A few days ago, CarrierIQ published a 19-page report detailing their software and business. I read the 19 pages, and in case you were wondering, the statements of my previous blog post still stand, even more, they are confirmed so I have updated the FAQ with extra data. Some my comments on the report below.
“The IQ Agent uploads diagnostic data once per day, at a time when the device is not being used” (page 4)
This is hardly a defense to me. People do not like that their phone is being used without their consent, even if it is for good reasons.
When I buy a car, I pay for it, and I don’t expect anybody to drive it without asking my permission. This is still the case if that person is kind enough to use the car while I don’t need it. It is even still the case if that person pays for the fuel.
It’s my car, you ask if you want to borrow it. Right?
It’s the same for my phone. I bought a phone, I paid for it, it’s my phone. I don’t expect anybody to use it (call, SMS, Internet whatever) without asking my permission. And this is still the case even if my phone is used when I don’t need it. And even if I don’t pay for the communication.
“Carrier IQ’s software has access to no more data than any other application on a device” (page 5)
On Android devices, access to data is regulated by asking for specific permissions.
True, CarrierIQ has to request those permissions like any other application, but the difference is that CarrierIQ gets those permissions without asking for end-user’s consent, whereas other applications do.
Indeed, CarrierIQ is already installed on the device when the end-user gets it. He/she is never prompted with any screen asking whether he/she agrees to such permissions. Probably even worse, the end-user is not even aware of the presence of CIQ.
“… [in bold] what is actually gathered by a Network Operator is based on their business requirements and the agreements they form with their consumers on data collection.“ (page 7)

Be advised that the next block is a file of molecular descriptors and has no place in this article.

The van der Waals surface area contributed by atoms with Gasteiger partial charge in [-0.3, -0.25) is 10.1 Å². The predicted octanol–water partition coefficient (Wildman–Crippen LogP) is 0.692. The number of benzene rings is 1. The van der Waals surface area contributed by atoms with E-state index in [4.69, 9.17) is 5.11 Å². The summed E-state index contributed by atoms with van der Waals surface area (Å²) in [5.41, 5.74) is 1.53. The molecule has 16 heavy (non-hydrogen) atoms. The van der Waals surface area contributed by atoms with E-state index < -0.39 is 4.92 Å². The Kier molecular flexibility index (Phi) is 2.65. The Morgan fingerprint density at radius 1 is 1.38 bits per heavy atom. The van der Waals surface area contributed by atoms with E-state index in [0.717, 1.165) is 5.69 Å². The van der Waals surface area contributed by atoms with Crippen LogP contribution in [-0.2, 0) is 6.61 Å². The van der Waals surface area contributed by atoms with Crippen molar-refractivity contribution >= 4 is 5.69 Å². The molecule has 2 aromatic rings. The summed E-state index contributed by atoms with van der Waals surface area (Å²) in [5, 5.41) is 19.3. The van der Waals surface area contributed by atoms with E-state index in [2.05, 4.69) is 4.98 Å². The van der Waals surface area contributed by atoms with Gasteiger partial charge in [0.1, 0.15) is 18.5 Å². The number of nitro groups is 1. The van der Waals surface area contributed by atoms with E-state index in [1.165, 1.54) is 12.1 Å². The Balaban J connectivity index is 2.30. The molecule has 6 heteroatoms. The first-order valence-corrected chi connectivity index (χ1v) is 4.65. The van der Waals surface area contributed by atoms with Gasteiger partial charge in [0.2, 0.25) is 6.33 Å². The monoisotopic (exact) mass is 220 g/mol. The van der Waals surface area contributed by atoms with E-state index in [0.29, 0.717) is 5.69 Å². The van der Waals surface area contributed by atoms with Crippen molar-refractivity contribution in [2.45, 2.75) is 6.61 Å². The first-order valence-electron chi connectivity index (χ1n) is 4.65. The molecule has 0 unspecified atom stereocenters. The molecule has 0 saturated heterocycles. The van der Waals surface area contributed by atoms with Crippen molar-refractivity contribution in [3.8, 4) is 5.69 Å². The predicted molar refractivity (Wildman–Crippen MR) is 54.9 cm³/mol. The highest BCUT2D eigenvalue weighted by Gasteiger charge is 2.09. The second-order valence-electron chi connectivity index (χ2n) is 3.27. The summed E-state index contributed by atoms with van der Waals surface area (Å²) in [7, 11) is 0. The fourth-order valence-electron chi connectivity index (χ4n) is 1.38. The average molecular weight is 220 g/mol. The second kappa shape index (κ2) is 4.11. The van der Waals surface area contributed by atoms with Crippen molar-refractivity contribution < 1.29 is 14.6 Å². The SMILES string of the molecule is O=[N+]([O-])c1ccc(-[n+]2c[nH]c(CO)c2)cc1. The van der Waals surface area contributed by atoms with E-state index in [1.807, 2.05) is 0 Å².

Besides I wonder how operators react to this line of defense “it’s not my fault, it’s theirs”, I believe end-users do not really care who is to blame – CarrierIQ, manufacturers and network operators – as long as the situation never happens again.
At a second thought, actually, Carrier IQ’s sentence acknowledges someone should have asked for end-users agreement.
“The IQ Agent does not use the Android log files to acquire or output metrics” (page 8)
I don’t think anybody ever suggested they were using log files to acquire data.
As to using them to output data, I disagree. CarrierIQ actually acknowledges on the next page using a “secure temporary location on the device” (page 9). It should be noted than on Android, which is a Unix-based system, everything is, by design, a file. So, this “secure temporary location” is a file (if ever this is important). And it contains metrics gathers by the IQ agent. This is logging. The fact the log is not directly human readable is irrelevant to the definition of logging.
Anyway, the debate is not over “using human-readable files or not” but over “is somebody reading and eventually storing data”.
As I already said, CarrierIQ does not provide any detail on how this temporary location is secured. Let’s hope it’s good.
“The embedded version of IQ Agent metrics allows for the collection of URLs [..] the IQ Agent cannot read or copy the content of a website” (page 9)
Ok. How would you react to this claim: “I did not spy on your readings, I only got the titles and reference of the books
you read, not their content!”?
It’s exactly the same here. CarrierIQ does not get the content of the pages I visited, but the URLs. The problem is that leaking a URL is already significant. It will say which pages we are visiting. In several cases, the URL also contains additional arguments which will for instance state our login name, session id etc.
– the Crypto Girl
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